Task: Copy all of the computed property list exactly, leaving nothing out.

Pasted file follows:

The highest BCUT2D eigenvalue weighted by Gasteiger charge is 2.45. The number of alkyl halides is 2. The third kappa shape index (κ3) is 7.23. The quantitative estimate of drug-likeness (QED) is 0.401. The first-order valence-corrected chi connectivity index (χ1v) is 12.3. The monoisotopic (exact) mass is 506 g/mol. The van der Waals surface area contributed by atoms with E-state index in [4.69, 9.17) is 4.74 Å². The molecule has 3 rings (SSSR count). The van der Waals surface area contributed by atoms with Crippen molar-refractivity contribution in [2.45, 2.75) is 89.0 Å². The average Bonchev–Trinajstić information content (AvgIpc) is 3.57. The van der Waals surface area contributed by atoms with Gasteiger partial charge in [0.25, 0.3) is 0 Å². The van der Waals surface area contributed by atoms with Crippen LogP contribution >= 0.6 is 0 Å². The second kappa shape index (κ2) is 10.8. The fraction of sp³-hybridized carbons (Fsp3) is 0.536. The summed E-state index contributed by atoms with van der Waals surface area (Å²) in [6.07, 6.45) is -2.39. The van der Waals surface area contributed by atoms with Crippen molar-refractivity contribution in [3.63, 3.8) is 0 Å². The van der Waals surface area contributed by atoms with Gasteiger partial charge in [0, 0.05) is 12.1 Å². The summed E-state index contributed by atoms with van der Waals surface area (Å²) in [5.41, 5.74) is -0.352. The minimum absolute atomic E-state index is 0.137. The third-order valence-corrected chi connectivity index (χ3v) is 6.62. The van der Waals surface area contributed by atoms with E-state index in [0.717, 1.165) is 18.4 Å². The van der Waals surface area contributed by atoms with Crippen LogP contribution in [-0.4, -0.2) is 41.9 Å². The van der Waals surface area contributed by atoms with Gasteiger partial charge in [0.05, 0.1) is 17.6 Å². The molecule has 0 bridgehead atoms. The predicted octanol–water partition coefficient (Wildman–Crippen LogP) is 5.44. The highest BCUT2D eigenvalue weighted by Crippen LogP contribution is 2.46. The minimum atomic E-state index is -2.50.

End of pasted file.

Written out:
The highest BCUT2D eigenvalue weighted by Gasteiger charge is 2.45. The number of alkyl halides is 2. The third kappa shape index (κ3) is 7.23. The quantitative estimate of drug-likeness (QED) is 0.401. The first-order valence-corrected chi connectivity index (χ1v) is 12.3. The monoisotopic (exact) mass is 506 g/mol. The van der Waals surface area contributed by atoms with E-state index in [4.69, 9.17) is 4.74 Å². The molecule has 3 rings (SSSR count). The van der Waals surface area contributed by atoms with Crippen molar-refractivity contribution in [2.45, 2.75) is 89.0 Å². The average Bonchev–Trinajstić information content (AvgIpc) is 3.57. The van der Waals surface area contributed by atoms with Gasteiger partial charge in [0.25, 0.3) is 0 Å². The van der Waals surface area contributed by atoms with Crippen LogP contribution >= 0.6 is 0 Å². The second kappa shape index (κ2) is 10.8. The fraction of sp³-hybridized carbons (Fsp3) is 0.536. The summed E-state index contributed by atoms with van der Waals surface area (Å²) in [6.07, 6.45) is -2.39. The van der Waals surface area contributed by atoms with Crippen molar-refractivity contribution in [3.63, 3.8) is 0 Å². The van der Waals surface area contributed by atoms with Gasteiger partial charge in [0, 0.05) is 12.1 Å². The summed E-state index contributed by atoms with van der Waals surface area (Å²) in [5.41, 5.74) is -0.352. The minimum absolute atomic E-state index is 0.137. The third-order valence-corrected chi connectivity index (χ3v) is 6.62. The van der Waals surface area contributed by atoms with E-state index in [0.717, 1.165) is 18.4 Å². The van der Waals surface area contributed by atoms with Crippen LogP contribution in [-0.4, -0.2) is 41.9 Å². The van der Waals surface area contributed by atoms with Gasteiger partial charge in [0.05, 0.1) is 17.6 Å². The molecule has 0 bridgehead atoms. The predicted octanol–water partition coefficient (Wildman–Crippen LogP) is 5.44. The highest BCUT2D eigenvalue weighted by Crippen LogP contribution is 2.46. The minimum atomic E-state index is -2.50.